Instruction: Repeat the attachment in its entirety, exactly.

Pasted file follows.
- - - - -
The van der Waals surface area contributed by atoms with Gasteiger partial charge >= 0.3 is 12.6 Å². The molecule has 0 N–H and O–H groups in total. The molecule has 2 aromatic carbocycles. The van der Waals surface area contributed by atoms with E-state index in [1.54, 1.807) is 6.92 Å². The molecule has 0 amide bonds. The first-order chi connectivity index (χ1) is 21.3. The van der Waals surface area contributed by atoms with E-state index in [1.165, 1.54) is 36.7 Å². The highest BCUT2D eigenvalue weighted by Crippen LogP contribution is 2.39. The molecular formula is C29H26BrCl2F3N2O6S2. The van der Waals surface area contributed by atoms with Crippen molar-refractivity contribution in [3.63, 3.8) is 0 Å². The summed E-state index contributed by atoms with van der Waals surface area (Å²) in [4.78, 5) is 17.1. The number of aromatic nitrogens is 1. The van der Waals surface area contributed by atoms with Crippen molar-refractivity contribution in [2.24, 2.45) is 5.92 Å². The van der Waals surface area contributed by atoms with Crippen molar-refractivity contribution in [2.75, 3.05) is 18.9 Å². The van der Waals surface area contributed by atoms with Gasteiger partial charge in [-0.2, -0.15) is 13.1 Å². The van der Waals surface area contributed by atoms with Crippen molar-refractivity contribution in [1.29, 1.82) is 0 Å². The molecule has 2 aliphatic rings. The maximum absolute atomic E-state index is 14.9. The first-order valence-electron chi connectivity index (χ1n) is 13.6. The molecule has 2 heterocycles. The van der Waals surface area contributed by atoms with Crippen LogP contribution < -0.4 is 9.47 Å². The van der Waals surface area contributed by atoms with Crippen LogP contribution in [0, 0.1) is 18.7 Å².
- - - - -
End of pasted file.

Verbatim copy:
The van der Waals surface area contributed by atoms with Gasteiger partial charge >= 0.3 is 12.6 Å². The molecule has 0 N–H and O–H groups in total. The molecule has 2 aromatic carbocycles. The van der Waals surface area contributed by atoms with E-state index in [1.54, 1.807) is 6.92 Å². The molecule has 0 amide bonds. The first-order chi connectivity index (χ1) is 21.3. The van der Waals surface area contributed by atoms with E-state index in [1.165, 1.54) is 36.7 Å². The highest BCUT2D eigenvalue weighted by Crippen LogP contribution is 2.39. The molecular formula is C29H26BrCl2F3N2O6S2. The van der Waals surface area contributed by atoms with Crippen molar-refractivity contribution in [3.63, 3.8) is 0 Å². The summed E-state index contributed by atoms with van der Waals surface area (Å²) in [4.78, 5) is 17.1. The number of aromatic nitrogens is 1. The van der Waals surface area contributed by atoms with Crippen molar-refractivity contribution in [2.24, 2.45) is 5.92 Å². The van der Waals surface area contributed by atoms with Crippen molar-refractivity contribution in [2.75, 3.05) is 18.9 Å². The van der Waals surface area contributed by atoms with Gasteiger partial charge in [-0.2, -0.15) is 13.1 Å². The van der Waals surface area contributed by atoms with Crippen molar-refractivity contribution in [1.29, 1.82) is 0 Å². The molecule has 2 aliphatic rings. The maximum absolute atomic E-state index is 14.9. The first-order valence-electron chi connectivity index (χ1n) is 13.6. The molecule has 2 heterocycles. The van der Waals surface area contributed by atoms with Crippen LogP contribution < -0.4 is 9.47 Å². The van der Waals surface area contributed by atoms with Crippen LogP contribution in [0, 0.1) is 18.7 Å².